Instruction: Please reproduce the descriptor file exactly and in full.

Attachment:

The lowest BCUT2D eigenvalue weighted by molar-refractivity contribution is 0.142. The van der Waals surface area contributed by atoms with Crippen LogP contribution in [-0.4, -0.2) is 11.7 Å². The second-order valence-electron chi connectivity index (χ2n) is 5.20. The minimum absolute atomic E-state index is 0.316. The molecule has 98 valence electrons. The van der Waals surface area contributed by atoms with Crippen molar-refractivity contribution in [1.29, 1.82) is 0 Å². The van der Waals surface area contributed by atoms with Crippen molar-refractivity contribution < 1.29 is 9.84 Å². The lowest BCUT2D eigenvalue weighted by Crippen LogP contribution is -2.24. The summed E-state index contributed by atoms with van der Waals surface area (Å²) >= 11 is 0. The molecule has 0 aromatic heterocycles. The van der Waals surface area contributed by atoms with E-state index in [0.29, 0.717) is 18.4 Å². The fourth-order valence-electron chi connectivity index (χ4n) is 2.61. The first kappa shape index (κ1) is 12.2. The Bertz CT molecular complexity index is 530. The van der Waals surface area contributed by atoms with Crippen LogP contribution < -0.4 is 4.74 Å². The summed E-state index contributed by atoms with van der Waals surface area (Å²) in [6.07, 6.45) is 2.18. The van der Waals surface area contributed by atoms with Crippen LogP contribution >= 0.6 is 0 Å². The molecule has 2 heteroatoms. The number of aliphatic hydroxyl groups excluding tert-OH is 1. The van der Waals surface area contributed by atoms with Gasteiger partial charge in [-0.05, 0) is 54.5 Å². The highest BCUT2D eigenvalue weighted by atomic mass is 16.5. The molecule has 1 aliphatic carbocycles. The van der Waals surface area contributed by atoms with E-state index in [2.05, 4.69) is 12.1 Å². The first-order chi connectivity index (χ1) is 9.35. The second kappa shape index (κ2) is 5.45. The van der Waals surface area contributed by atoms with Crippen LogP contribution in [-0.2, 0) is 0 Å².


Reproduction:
The lowest BCUT2D eigenvalue weighted by molar-refractivity contribution is 0.142. The van der Waals surface area contributed by atoms with Crippen LogP contribution in [-0.4, -0.2) is 11.7 Å². The second-order valence-electron chi connectivity index (χ2n) is 5.20. The minimum absolute atomic E-state index is 0.316. The molecule has 98 valence electrons. The van der Waals surface area contributed by atoms with Crippen molar-refractivity contribution in [1.29, 1.82) is 0 Å². The van der Waals surface area contributed by atoms with Crippen molar-refractivity contribution < 1.29 is 9.84 Å². The lowest BCUT2D eigenvalue weighted by Crippen LogP contribution is -2.24. The summed E-state index contributed by atoms with van der Waals surface area (Å²) >= 11 is 0. The molecule has 0 aromatic heterocycles. The van der Waals surface area contributed by atoms with E-state index in [0.29, 0.717) is 18.4 Å². The fourth-order valence-electron chi connectivity index (χ4n) is 2.61. The first kappa shape index (κ1) is 12.2. The Bertz CT molecular complexity index is 530. The van der Waals surface area contributed by atoms with Crippen LogP contribution < -0.4 is 4.74 Å². The summed E-state index contributed by atoms with van der Waals surface area (Å²) in [6.07, 6.45) is 2.18. The van der Waals surface area contributed by atoms with Crippen LogP contribution >= 0.6 is 0 Å². The molecule has 2 heteroatoms. The number of aliphatic hydroxyl groups excluding tert-OH is 1. The van der Waals surface area contributed by atoms with Gasteiger partial charge in [-0.05, 0) is 54.5 Å². The highest BCUT2D eigenvalue weighted by atomic mass is 16.5. The molecule has 1 aliphatic carbocycles. The van der Waals surface area contributed by atoms with E-state index in [2.05, 4.69) is 12.1 Å². The first-order chi connectivity index (χ1) is 9.35. The second kappa shape index (κ2) is 5.45. The van der Waals surface area contributed by atoms with Crippen LogP contribution in [-0.2, 0) is 0 Å².